Don’t Sleep Through the Dream

Human beings are social creatures, and we all want to feel a sense of connection. We come into this world needing someone to hold us, to feed us, to wrap us in something warm, to talk to us, nurture us and let us know we are not alone. (Not everyone gets those things, but we all arrive needing them.) The other night as I was tucking my six-year old into bed he said, “Is this a dream?” And I said, “Is what a dream, buddy?” He said, “This life, this whole thing, is it a dream?” And I thought about it for a second, because, really, what a question and I said, “If it is, it’s a great dream, because I get to be your mom,” and he laughed.

Sometimes we’re so hungry for connection, we accept just about anything. A warm body, someone to share some space with. This is especially true for people who were not received with love when they came into this world. Years ago I used to volunteer at a hospital where they needed people to come in and hold babies who were born to mothers addicted to crack and other narcotics. Most of them were very tiny, and extremely uncomfortable. They’d just writhe and cry, and it was enough to break your heart if you let it, but every so often they’d settle and sigh, and fall asleep for a bit and I’d always whisper stories of all the things they were going to do, all the beautiful places they’d see one day, all the adventures they’d have because we all need hope. Without hope, I think life gets pretty dark.

If you were born to people who didn’t know how to love you well, or couldn’t for whatever reason, if you grew up in an abusive household, or were told you were unwanted, if you somehow received the message that you didn’t matter and no one cared if you were here or you weren’t, you have your work cut out for you because you’re going to have to unlearn those lies, and eventually you’re going to have to understand that it had, and has, nothing to do with you. Not everyone understands how to love well. Some people have very little frame of reference for that. It doesn’t reflect on you, but it will affect you, and you will have to seek out the tools to heal yourself.

The world is not a cold place. There are so many people who care and who do know how to love, but if you believe you’re worthless, you’re probably not going to seek those people out until you get right with yourself. It’s much more likely you’ll go after more people who can’t love you well, or won’t love you, so you can set up the dynamic that’s familiar to you, and try to wrangle yourself a different outcome. You are better off alone, taking stock of where you are, and where you want to be, learning how to feed a loving voice and choose one thought over another, than you are giving yourself to people who will continue to make you feel you are somehow easy to reject or discard. And by the way, if you enter a relationship trying to get something (your happy ending, validation from the other person, loyalty, love, stability), you set yourself up and you set them up, too. If you’re coming from a place of neediness, you’re likely to sell yourself, to bend over backwards showing the person how awesome you are, how much they need you. That’s not the same as giving with a free heart.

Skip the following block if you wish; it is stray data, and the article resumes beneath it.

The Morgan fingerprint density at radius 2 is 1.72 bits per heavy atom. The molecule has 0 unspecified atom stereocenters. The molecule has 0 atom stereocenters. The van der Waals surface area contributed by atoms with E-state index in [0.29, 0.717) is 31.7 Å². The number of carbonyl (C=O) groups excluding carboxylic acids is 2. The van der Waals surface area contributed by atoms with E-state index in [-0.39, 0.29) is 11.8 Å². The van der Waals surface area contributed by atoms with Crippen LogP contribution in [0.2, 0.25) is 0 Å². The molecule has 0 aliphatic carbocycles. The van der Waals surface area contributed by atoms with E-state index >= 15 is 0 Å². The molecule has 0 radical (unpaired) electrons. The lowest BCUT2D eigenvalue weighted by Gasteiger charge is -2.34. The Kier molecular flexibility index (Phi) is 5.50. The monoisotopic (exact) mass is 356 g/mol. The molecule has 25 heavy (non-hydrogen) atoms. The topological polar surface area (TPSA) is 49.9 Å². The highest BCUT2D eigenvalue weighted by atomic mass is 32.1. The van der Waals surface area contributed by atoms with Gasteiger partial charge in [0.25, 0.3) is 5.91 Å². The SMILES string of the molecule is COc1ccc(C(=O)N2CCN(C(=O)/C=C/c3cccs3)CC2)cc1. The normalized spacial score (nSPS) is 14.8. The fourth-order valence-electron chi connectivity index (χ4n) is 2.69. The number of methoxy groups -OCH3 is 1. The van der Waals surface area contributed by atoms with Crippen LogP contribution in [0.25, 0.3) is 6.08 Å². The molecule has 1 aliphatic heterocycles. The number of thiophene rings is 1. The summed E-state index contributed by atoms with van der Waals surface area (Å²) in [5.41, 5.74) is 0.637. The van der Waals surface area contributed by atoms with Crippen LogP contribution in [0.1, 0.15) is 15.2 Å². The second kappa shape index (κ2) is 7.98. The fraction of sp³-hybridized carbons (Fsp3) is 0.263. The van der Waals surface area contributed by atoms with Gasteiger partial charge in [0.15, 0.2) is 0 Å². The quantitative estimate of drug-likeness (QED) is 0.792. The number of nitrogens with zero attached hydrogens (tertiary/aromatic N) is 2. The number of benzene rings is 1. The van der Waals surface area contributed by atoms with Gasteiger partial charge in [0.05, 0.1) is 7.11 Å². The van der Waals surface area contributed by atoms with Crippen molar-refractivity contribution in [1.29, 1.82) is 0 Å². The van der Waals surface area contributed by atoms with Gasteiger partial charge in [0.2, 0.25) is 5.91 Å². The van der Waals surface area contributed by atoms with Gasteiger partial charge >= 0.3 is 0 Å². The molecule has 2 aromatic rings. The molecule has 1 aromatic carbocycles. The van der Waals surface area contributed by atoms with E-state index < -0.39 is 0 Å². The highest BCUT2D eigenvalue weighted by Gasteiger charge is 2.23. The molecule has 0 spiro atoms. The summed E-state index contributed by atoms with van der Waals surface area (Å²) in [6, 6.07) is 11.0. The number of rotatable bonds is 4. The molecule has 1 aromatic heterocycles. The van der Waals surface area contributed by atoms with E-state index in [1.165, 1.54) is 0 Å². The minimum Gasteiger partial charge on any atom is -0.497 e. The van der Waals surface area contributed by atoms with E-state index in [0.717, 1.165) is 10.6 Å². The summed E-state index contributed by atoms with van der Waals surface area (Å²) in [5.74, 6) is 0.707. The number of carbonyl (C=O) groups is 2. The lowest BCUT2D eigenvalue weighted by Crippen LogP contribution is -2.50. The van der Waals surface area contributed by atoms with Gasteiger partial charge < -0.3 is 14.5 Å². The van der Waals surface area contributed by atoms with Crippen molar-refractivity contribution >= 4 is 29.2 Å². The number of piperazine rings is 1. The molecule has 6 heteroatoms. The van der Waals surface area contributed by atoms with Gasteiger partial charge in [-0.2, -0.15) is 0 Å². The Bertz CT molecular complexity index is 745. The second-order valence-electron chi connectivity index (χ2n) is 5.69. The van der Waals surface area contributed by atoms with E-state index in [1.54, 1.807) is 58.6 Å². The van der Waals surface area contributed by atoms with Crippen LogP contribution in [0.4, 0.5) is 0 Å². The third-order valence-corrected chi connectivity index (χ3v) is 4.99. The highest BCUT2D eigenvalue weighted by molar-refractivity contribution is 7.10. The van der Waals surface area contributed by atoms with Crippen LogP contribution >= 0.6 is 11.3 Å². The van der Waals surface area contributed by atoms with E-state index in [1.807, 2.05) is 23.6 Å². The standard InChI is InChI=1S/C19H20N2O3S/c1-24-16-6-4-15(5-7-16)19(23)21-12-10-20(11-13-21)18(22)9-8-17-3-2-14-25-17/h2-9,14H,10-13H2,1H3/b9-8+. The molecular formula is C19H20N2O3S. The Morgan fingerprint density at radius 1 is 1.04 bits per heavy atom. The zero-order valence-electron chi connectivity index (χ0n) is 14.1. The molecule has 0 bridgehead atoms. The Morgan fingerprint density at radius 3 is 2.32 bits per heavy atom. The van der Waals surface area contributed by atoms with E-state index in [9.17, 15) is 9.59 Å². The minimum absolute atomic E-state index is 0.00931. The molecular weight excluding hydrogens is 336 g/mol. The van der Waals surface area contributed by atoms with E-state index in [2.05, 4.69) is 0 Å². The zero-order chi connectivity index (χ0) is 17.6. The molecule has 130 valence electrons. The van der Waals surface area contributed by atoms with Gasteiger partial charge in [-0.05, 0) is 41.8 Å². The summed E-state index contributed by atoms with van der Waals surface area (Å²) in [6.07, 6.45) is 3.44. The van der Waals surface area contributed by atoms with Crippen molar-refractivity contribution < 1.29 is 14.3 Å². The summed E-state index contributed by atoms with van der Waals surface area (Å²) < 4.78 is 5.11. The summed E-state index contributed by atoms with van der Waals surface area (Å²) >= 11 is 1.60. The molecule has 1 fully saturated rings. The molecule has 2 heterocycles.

It’s a cycle and it’s a dangerous one because if you repeat it enough it will start to drain you of hope. Hurt people hurt people as the saying goes. Your parents may not have been able to love you, and the people you’ve been picking to get close to might not, either. Some people are terrified of real intimacy. They may have grown up with the lie that if you get close to people they’ll hurt you. They may be playing out their own past as well. It’s a big mess when two people come together who have no idea what’s motivating them, what they want, what they need, what lights them up, or what they need to do to heal individually. Everybody’s dragons come out to play, and everyone gets burned.

Solitude and the deep work of healing are where you want to head if you have lies to unlearn. Remember that what you know, and what you’ve known, is not all there is. I learned that the first time I went scuba diving. I was astonished to discover there was a whole, unbelievably gorgeous world right underneath the world I’d been living in. Our emotional life is like that, too. There are whole worlds that can open up to you and blow you away. It may, indeed, be lonely for awhile, but if you want connection in this world, you have to be willing to move through the fire of your pain to get there. If it’s all a dream, it isn’t the kind you want to sleep through.

Sending you love and a hug,

Ally Hamilton

If the posts are helpful, you can find my books here and my yoga classes and courses here.

4 thoughts on “Don’t Sleep Through the Dream”

  1. How do you know now whether your sleeping or not? When we get there. How will we know it? How will it be different?

    1. Hey Ken. It’s funny, there’s something called “lucid dreaming”, maybe you know about it already. The idea is that if you become aware that you’re dreaming as you’re asleep, you’ll be able to control your dream. I remember someone once saying if you look down in your dream, and you can see your hands, you can affect the outcome of your dream. In waking life, I equate the “looking down and seeing your hands” part to finding your purpose. Nietzsche has a quote, “If you know the why, you can live any how.” In other words, I believe if you uncover your particular gifts and figure out how to share them freely, I believe you’ll feel very awake, indeed. Aware of your surroundings. Grateful for the light hitting the trees so the leaves shimmer. Fully present. Hope that helps :).

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